Nuclear Weapons - 2005 Developments
In early February 2005 it was reported that US intelligence officials had concluded with near certainty that Libya had acquired processed uranium from the DPRK, and not Pakistan. The analysis of the uranium had been hampered by the fact that the US had no sample of known DPRK uranium for comparison with the Libya material. The study was done by eliminating other possible sources of uranium.
North Korea announced on 10 February 2005 that it had nuclear weapons and was suspending its participation in the six-party talks which involved the United States, North Korea, South Korea, China, Japan, and Russia. The country's foreign ministry said North Korea developed weapons to protect itself from the United States. "We have wanted the six-party talks but we are compelled to suspend our participation in the talks for an indefinite period till we have recognized that there is justification for us to attend the talks and there are ample conditions and atmosphere to expect positive results from the talks," the statement of a North Korean foreign ministry official said.
The Bush administration tried to keep the focus on the six-party talks, because President Bush believed that was the best chance for a binding agreement ending North Korea's nuclear weapons program. The White House said there would be no direct talks with North Korea over ending its nuclear weapons program, unless such talks occured within the framework of broader regional negotiations.
Gary Milhollin, the director of the U.S.-based Wisconsin Project on Nuclear Arms Control, said the statement may simply be a way for North Korea to attract attention. "This statement by North Korea that it has nuclear weapons, and it doesn't want to talk to us anymore, what I think you could say about this is that they are trying to get our attention," he says. "They would like to get money from us, and if they don't, then we have to worry about what they might do next -- and that could include selling nuclear weapons to people we don't like, such as terrorists. That's the concern that we should have at this time."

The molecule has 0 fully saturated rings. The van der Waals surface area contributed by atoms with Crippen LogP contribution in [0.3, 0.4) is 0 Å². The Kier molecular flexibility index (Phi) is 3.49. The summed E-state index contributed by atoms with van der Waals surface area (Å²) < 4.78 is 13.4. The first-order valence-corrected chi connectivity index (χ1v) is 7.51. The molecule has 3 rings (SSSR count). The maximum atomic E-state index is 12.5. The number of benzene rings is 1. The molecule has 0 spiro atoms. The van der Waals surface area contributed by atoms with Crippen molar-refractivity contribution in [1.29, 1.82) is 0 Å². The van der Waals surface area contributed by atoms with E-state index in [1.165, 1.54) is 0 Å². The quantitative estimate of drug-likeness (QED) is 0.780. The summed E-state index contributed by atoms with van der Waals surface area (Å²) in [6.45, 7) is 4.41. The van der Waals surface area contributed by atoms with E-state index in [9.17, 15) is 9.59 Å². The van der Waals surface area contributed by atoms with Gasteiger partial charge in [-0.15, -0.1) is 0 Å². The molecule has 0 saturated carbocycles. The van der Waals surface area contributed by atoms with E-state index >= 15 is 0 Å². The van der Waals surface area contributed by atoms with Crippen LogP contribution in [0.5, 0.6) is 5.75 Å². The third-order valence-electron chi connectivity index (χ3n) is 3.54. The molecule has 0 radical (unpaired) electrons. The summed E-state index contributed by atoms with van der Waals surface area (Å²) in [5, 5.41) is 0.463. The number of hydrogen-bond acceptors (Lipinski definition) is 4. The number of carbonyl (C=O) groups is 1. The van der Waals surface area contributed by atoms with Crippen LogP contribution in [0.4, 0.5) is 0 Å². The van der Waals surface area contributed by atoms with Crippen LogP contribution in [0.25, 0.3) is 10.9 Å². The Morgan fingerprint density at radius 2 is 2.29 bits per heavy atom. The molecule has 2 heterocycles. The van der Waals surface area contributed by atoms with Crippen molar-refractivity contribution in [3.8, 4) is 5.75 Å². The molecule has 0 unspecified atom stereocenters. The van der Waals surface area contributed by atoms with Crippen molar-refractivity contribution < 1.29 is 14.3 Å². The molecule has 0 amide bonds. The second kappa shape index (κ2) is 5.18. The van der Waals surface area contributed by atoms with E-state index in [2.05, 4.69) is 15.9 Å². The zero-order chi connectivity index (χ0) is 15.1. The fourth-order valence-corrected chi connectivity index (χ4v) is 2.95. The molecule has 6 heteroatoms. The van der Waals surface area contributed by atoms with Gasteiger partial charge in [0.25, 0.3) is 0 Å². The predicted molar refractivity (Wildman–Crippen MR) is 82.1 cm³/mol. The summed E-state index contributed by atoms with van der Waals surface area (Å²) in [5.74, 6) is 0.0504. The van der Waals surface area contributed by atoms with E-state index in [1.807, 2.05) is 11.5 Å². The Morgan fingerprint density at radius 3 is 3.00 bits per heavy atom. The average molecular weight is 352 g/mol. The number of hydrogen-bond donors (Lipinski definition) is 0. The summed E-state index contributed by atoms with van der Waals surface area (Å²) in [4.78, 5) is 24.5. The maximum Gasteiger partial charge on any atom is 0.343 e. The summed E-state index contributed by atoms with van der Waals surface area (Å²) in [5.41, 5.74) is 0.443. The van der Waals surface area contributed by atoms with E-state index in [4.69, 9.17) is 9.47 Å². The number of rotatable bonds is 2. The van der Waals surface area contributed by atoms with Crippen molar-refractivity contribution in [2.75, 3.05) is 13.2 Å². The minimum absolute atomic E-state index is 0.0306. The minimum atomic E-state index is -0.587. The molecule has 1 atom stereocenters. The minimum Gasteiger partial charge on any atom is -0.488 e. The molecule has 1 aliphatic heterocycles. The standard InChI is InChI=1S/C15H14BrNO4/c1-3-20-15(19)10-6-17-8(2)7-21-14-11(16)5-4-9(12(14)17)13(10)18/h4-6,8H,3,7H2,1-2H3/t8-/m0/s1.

US author and Korea expert Selig Harrison completed a visit to Pyongyang in April 2005 that included talks with senior figures, including Kim Yong Nam, the country's second-ranking official. Harrison, of Washington's Center for International Policy, was reportedly told that North Korea would soon again harvest plutonium from fuel rods at its Yongbyon nuclear reactor, giving it enough nuclear explosive to build several more bombs.
Interviewed by ABC News in June 2005, DPRK Vice Foreign Minister Kim Gye Gwan implied the North was able to mount nuclear warheads on its missiles which. He said that "Our scientists have the knowledge, comparable to other scientists around the world.... You can take it as you like."
|Join the GlobalSecurity.org mailing list|